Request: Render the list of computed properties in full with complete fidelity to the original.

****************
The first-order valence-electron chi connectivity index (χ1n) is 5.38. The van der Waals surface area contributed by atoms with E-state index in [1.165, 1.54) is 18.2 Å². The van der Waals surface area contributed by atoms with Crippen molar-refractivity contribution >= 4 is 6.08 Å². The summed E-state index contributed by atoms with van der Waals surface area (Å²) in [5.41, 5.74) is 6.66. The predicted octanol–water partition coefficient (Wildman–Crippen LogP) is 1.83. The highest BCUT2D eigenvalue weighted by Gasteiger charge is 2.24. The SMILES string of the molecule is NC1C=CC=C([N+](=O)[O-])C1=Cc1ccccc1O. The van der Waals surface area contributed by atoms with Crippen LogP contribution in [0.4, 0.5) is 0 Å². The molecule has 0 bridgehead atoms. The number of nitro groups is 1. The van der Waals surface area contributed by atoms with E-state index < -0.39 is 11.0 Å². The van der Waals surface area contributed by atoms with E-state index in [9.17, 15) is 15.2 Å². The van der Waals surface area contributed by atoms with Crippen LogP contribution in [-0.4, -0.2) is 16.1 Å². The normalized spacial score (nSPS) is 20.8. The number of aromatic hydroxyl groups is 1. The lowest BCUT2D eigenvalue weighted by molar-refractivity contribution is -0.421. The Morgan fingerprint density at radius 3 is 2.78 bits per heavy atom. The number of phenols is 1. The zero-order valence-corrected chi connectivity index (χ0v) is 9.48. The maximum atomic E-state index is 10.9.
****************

The first-order valence-electron chi connectivity index (χ1n) is 5.38. The van der Waals surface area contributed by atoms with E-state index in [1.165, 1.54) is 18.2 Å². The van der Waals surface area contributed by atoms with Crippen molar-refractivity contribution >= 4 is 6.08 Å². The summed E-state index contributed by atoms with van der Waals surface area (Å²) in [5.41, 5.74) is 6.66. The predicted octanol–water partition coefficient (Wildman–Crippen LogP) is 1.83. The highest BCUT2D eigenvalue weighted by Gasteiger charge is 2.24. The SMILES string of the molecule is NC1C=CC=C([N+](=O)[O-])C1=Cc1ccccc1O. The van der Waals surface area contributed by atoms with Crippen LogP contribution in [0.4, 0.5) is 0 Å². The molecule has 0 bridgehead atoms. The number of nitro groups is 1. The van der Waals surface area contributed by atoms with E-state index < -0.39 is 11.0 Å². The van der Waals surface area contributed by atoms with E-state index in [9.17, 15) is 15.2 Å². The van der Waals surface area contributed by atoms with Crippen LogP contribution in [-0.4, -0.2) is 16.1 Å². The normalized spacial score (nSPS) is 20.8. The number of aromatic hydroxyl groups is 1. The lowest BCUT2D eigenvalue weighted by molar-refractivity contribution is -0.421. The Morgan fingerprint density at radius 3 is 2.78 bits per heavy atom. The number of phenols is 1. The zero-order valence-corrected chi connectivity index (χ0v) is 9.48. The maximum atomic E-state index is 10.9.